why do they say god bless you
Many people have become accustomed to saying bless you or gesundheit when someone sneezes. No one says anything when someone coughs, blows their nose or burps, so why do sneezes get special treatment? What do those phrases actually mean, anyway? Wishing someone well after they sneeze probably originated thousands of years ago. The Romans would say Jupiter preserve you or Salve, which meant good health to you, and the Greeks would wish each other long life. The phrase God bless you is attributed to
Pope Gregory the Great, who uttered it in the sixth century during a bubonic epidemic (sneezing is an obvious symptom of one form of the plague). The exchangeable term gesundheit comes from Germany, and it literally means health. The idea is that a sneeze typically precedes illness.
It entered the English language in the early part of the 20th century, brought to the United States by German-speaking immigrants. Virtually every country around the globe has its own way of wishing sneezers well. People in Arabic countries say, Alhamdulillah, which means, praise be to God. Hindus say, Live! or Live well! Some countries have special sneezing responses for children. In Russia, after children are given the traditional response, bud zdorov ( be healthy ), they are also told rosti bolshoi ( grow big ). When a child sneezes in China, he or she will hear bai sui, which means, may you live 100 years. В For the most part, the various sneeze responses originated from ancient superstitions. Some people believed that a sneeze causes the soul to escape the body through the nose.
Saying bless you would stop the devil from claiming the person's freed soul. Others believed the opposite: that evil spirits use the sneeze as an opportunity to enter a person's body. There was also the misconception that the momentarily stops during a sneeze (it doesn't), and that saying bless you was a way of welcoming the person back to life. We now know that sneezing is a reflex action and is most often the sign of something relatively benign, such as a or. A sneeze also can be provoked by being outside in the or from a strong odor. Still, we persist in the custom of saying bless you or gesundheit, mainly out of habit and common courtesy. For more information on sneezing and related topics, check out the next page.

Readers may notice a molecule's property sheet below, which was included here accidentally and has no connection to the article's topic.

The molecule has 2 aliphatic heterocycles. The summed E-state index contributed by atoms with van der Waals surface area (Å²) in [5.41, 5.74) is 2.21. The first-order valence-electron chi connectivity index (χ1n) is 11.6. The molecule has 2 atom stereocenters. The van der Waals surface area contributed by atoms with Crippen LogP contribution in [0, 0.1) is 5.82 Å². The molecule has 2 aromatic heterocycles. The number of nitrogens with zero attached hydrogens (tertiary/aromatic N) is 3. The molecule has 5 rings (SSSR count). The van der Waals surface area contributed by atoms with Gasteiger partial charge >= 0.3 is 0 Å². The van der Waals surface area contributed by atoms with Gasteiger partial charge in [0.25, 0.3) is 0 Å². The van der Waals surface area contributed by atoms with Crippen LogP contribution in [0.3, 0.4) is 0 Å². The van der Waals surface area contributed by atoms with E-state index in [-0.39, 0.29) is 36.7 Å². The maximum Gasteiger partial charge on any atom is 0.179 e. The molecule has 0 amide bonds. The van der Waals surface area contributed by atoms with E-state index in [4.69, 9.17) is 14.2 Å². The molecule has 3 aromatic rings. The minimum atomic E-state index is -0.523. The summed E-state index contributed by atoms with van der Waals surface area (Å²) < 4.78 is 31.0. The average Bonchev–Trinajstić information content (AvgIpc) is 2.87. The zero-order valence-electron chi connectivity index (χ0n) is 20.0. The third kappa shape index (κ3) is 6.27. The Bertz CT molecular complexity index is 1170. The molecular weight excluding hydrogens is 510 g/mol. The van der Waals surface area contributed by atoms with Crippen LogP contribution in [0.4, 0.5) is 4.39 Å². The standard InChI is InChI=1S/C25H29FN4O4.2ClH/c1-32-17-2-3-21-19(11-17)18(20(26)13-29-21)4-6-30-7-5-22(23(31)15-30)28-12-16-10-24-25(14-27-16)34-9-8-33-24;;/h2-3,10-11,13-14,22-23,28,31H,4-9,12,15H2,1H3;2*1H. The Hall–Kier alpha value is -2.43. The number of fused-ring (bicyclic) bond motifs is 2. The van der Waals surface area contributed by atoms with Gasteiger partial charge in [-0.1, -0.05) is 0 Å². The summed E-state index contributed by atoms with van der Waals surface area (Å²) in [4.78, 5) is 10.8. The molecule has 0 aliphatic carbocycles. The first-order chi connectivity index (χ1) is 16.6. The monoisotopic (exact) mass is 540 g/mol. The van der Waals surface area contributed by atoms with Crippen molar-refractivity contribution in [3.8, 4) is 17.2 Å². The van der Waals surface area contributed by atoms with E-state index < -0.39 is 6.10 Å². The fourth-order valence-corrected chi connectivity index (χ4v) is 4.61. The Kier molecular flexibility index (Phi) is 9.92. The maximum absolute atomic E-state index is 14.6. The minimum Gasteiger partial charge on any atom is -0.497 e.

Everybody has that moment when they realize they donБt know about something that they should probably know about. Whether itБs history, language, science, or cultural phenomena, youБve felt the stinging personal embarrassment of a moment wherein you realize thereБs some common knowledge that isnБt so common. DonБt feel bad; nobody knows everything. Nobody, that is, except me and my sidekick, The Internet! Somewhere in the world, a confused soul begs the questionБ Why Do We Say БGod Bless YouБ After Someone Sneezes? In terms of phrases most often said without thought given to their true meanings, the post-sneeze БGod bless youБ definitely ranks near the top of the list. I mean, seriously, consider it for a moment: someoneБs body has an involuntary reflexive response because of something like an allergy and we all instinctively ask an omnipotent creator to infuse this person with holiness.
Б what? The truth is that saying БGod bless youБ just doesnБt really make a whole lot of sense. But why do we say it? As with most ridiculous linguistic traditions, the supposed origins are many. Presumably before the age of science and reason, many people believed that a sneeze represented an opportunity for a personБs soul to escape from their body and a quick БGod bless youБ was meant to protect the potentially exposed soul from being stolen by the always-looming Satan. Yeesh. In a related idea, sneezes were also once regarded as the means by which the body expelled a demon and thus, the БGod bless youБ was a preventative measure to keep the invisible evil from re-entering the body.
A common, still-cited rationale for the prominence of the БGod bless youБ has to do with the persistent myth that a personБs heart stops during a sneeze and so, in order for the sneezer to continue living, all onlookers must rush to ask God for help. First of all: your heart doesnБt stop during a sneeze. Secondly: no. From what I can gather,. As the Black Death swept around the globe, a sneeze was believed to represent imminent death and the БGod bless youБ was a fond farewell to the infected person nearby. stop saying БGod bless youБ unless youБre meaning to imply the presence of demons or an unstoppable 14th century global pandemic. Now you know.
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